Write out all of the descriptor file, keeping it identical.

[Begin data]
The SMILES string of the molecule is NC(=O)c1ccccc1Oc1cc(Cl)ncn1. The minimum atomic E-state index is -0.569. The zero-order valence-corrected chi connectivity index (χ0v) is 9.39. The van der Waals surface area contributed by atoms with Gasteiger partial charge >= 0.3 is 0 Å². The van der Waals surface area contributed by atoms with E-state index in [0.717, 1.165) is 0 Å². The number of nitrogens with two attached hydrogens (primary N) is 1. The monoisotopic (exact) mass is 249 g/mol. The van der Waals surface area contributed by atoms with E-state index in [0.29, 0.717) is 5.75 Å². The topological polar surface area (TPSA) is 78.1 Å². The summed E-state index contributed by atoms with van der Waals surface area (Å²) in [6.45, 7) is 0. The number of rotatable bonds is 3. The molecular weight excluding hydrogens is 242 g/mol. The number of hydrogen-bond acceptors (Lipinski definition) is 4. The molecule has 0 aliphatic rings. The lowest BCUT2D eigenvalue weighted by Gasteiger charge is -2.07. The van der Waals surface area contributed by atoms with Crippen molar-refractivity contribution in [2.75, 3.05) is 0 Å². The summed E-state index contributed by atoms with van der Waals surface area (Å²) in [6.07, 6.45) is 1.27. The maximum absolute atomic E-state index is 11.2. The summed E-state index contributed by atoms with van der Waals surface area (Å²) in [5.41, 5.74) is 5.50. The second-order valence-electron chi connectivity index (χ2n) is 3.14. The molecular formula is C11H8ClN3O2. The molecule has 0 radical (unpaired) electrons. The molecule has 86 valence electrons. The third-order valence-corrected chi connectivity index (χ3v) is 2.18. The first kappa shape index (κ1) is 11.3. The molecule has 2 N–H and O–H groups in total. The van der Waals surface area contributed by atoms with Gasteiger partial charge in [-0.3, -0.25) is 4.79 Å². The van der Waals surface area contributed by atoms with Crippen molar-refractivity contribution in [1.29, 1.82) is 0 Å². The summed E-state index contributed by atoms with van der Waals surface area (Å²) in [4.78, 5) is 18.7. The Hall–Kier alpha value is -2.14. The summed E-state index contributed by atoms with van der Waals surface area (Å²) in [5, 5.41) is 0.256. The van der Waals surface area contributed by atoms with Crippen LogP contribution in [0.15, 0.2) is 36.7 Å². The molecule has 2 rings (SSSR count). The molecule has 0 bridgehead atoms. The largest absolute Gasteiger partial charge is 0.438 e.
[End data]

The SMILES string of the molecule is NC(=O)c1ccccc1Oc1cc(Cl)ncn1. The minimum atomic E-state index is -0.569. The zero-order valence-corrected chi connectivity index (χ0v) is 9.39. The van der Waals surface area contributed by atoms with Gasteiger partial charge >= 0.3 is 0 Å². The van der Waals surface area contributed by atoms with E-state index in [0.717, 1.165) is 0 Å². The number of nitrogens with two attached hydrogens (primary N) is 1. The monoisotopic (exact) mass is 249 g/mol. The van der Waals surface area contributed by atoms with E-state index in [0.29, 0.717) is 5.75 Å². The topological polar surface area (TPSA) is 78.1 Å². The summed E-state index contributed by atoms with van der Waals surface area (Å²) in [6.45, 7) is 0. The number of rotatable bonds is 3. The molecular weight excluding hydrogens is 242 g/mol. The number of hydrogen-bond acceptors (Lipinski definition) is 4. The molecule has 0 aliphatic rings. The lowest BCUT2D eigenvalue weighted by Gasteiger charge is -2.07. The van der Waals surface area contributed by atoms with Crippen molar-refractivity contribution in [2.75, 3.05) is 0 Å². The summed E-state index contributed by atoms with van der Waals surface area (Å²) in [6.07, 6.45) is 1.27. The maximum absolute atomic E-state index is 11.2. The summed E-state index contributed by atoms with van der Waals surface area (Å²) in [5.41, 5.74) is 5.50. The second-order valence-electron chi connectivity index (χ2n) is 3.14. The molecular formula is C11H8ClN3O2. The molecule has 0 radical (unpaired) electrons. The molecule has 86 valence electrons. The third-order valence-corrected chi connectivity index (χ3v) is 2.18. The first kappa shape index (κ1) is 11.3. The molecule has 2 N–H and O–H groups in total. The van der Waals surface area contributed by atoms with Gasteiger partial charge in [-0.3, -0.25) is 4.79 Å². The van der Waals surface area contributed by atoms with Crippen molar-refractivity contribution in [1.29, 1.82) is 0 Å². The summed E-state index contributed by atoms with van der Waals surface area (Å²) in [4.78, 5) is 18.7. The Hall–Kier alpha value is -2.14. The summed E-state index contributed by atoms with van der Waals surface area (Å²) in [5, 5.41) is 0.256. The van der Waals surface area contributed by atoms with Crippen LogP contribution in [0.15, 0.2) is 36.7 Å². The molecule has 2 rings (SSSR count). The molecule has 0 bridgehead atoms. The largest absolute Gasteiger partial charge is 0.438 e.